The following group of blog postings are address the very unique feelings that younger children, teens and parents can feel when September rolls around and school begins.
First up - the little ones.
Starting school for the first time can be extremely wonderful and magical. It can also be a period of time fraught with anxiety. Imagine what may be going on in your child’s brain:
- Who’s going to take care of me because mommy (daddy) won’t be there?
- What if no one likes me?
- What if I don’t feel like sharing?
- How will I fall asleep for a nap away from home?
- What if I can’t find the bathroom?
- What if mommy forgets to pick me up?
These are just some of the thoughts your child may be having as they put on their special school outfit and grab their shiny new lunch box, and these feelings are quite natural if your child is starting pre-school or kindergarten. Maybe this is the very first time your child will be away from you. Maybe they have had play groups and some issues of fair play came up and you rescued them, so their perception is, “who will rescue me now?” Certainly separation anxiety is fairly common and only becomes worrisome if it does not subside within the early days of school. The incidence of separation anxiety is a bit higher among younger kids when compared to older kids. It’s also important to realize that milder anxiety can be masked, while children outwardly appear very excited and very animated about starting school. It’s clearly a lot easier to notice anxiety associated with beginning school if children show frank signs of fear or agitation. Common complaints can include:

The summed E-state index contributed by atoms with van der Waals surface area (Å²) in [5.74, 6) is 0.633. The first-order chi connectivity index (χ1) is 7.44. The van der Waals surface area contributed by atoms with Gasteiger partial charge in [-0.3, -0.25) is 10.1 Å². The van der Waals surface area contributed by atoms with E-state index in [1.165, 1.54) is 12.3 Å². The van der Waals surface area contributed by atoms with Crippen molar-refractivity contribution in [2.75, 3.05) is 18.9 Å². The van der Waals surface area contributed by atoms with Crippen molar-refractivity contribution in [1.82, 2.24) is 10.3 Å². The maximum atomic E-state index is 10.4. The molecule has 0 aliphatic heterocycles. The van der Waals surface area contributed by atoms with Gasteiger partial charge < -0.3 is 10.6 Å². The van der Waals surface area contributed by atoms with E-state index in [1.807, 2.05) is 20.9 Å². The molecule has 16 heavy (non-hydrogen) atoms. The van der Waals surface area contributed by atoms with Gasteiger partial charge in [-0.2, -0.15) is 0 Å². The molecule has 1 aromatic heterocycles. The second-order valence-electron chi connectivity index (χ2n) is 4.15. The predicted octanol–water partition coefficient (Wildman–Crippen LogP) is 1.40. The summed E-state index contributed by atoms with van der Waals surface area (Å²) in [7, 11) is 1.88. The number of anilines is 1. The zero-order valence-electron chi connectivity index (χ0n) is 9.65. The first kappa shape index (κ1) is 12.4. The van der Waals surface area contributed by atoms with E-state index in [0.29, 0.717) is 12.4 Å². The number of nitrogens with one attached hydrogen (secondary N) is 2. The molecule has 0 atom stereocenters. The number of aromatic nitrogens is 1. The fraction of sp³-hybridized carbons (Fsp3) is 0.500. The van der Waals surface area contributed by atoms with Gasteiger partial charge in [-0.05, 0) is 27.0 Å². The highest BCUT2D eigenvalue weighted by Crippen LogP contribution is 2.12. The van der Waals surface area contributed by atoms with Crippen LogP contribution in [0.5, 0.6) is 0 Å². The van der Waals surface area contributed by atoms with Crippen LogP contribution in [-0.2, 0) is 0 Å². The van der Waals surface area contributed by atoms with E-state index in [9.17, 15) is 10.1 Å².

- Unwillingness to get out of bed, resistance to getting dressed
- Nightmares or difficulty going to sleep
- Clingy behavior
- Stomach aches
- An isolated bathroom accident, sudden bed wetting
- Sudden change in behavior (tantrum, hitting, breaking something)
It becomes a bit more serious when your child begins to obsess about leaving you, worries out loud about your safety, refuses to go to sleep without you close by, cries at school and shows excessive signs of homesickness. Escalating physical symptoms can also be a clear sign of serious separation anxiety. In those cases you may have to seek professional help. But more often than not, communicating and answering your child’s fears with calm and clear answers, taking them to visit their new school ahead of time, making play dates with some of the new children they will meet before they start school, mapping out their day so they understand how long they will be in this new environment, making sure they know who will pick them up or how they will come home, can go a long way to help alleviate mild school anxiety.
You can also share your own stories of school and how you dealt with your own anxiety. Teaching your child some beginning concepts of meditation like deep breathing to help calm their fears and allay anxiety can be really helpful. This kind of “mindfulness” can help them also cope independently with academic and social pressures.